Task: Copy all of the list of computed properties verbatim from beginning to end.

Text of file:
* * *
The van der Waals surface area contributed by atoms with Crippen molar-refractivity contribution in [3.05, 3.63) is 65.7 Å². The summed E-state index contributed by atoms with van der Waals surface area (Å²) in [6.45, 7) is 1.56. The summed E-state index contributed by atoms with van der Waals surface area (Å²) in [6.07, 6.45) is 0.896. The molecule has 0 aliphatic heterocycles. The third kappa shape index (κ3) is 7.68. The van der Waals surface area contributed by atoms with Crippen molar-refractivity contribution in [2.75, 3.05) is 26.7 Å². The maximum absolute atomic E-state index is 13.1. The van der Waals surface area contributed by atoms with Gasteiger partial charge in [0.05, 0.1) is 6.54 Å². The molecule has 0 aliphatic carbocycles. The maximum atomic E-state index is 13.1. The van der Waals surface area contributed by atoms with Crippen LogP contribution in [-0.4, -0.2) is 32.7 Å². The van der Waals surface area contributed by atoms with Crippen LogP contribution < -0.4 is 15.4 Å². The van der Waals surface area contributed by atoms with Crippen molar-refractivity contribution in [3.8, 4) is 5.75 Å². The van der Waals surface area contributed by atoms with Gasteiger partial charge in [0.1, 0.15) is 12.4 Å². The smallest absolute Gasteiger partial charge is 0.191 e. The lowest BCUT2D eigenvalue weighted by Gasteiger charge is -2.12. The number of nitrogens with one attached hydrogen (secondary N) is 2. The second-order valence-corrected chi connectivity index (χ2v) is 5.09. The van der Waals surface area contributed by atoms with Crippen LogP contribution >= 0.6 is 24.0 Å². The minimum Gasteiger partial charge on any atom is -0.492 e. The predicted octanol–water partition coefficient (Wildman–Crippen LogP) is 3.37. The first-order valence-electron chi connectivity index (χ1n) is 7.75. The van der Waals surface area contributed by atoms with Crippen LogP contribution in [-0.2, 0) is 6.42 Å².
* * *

The van der Waals surface area contributed by atoms with Crippen molar-refractivity contribution in [3.05, 3.63) is 65.7 Å². The summed E-state index contributed by atoms with van der Waals surface area (Å²) in [6.45, 7) is 1.56. The summed E-state index contributed by atoms with van der Waals surface area (Å²) in [6.07, 6.45) is 0.896. The molecule has 0 aliphatic heterocycles. The third kappa shape index (κ3) is 7.68. The van der Waals surface area contributed by atoms with Crippen molar-refractivity contribution in [2.75, 3.05) is 26.7 Å². The maximum absolute atomic E-state index is 13.1. The van der Waals surface area contributed by atoms with Gasteiger partial charge in [0.05, 0.1) is 6.54 Å². The molecule has 0 aliphatic carbocycles. The maximum atomic E-state index is 13.1. The van der Waals surface area contributed by atoms with Crippen LogP contribution in [-0.4, -0.2) is 32.7 Å². The van der Waals surface area contributed by atoms with Crippen LogP contribution < -0.4 is 15.4 Å². The van der Waals surface area contributed by atoms with Crippen molar-refractivity contribution in [3.8, 4) is 5.75 Å². The van der Waals surface area contributed by atoms with Gasteiger partial charge in [0.1, 0.15) is 12.4 Å². The smallest absolute Gasteiger partial charge is 0.191 e. The lowest BCUT2D eigenvalue weighted by Gasteiger charge is -2.12. The number of nitrogens with one attached hydrogen (secondary N) is 2. The second-order valence-corrected chi connectivity index (χ2v) is 5.09. The van der Waals surface area contributed by atoms with Crippen LogP contribution >= 0.6 is 24.0 Å². The minimum Gasteiger partial charge on any atom is -0.492 e. The predicted octanol–water partition coefficient (Wildman–Crippen LogP) is 3.37. The first-order valence-electron chi connectivity index (χ1n) is 7.75. The van der Waals surface area contributed by atoms with Crippen LogP contribution in [-0.2, 0) is 6.42 Å².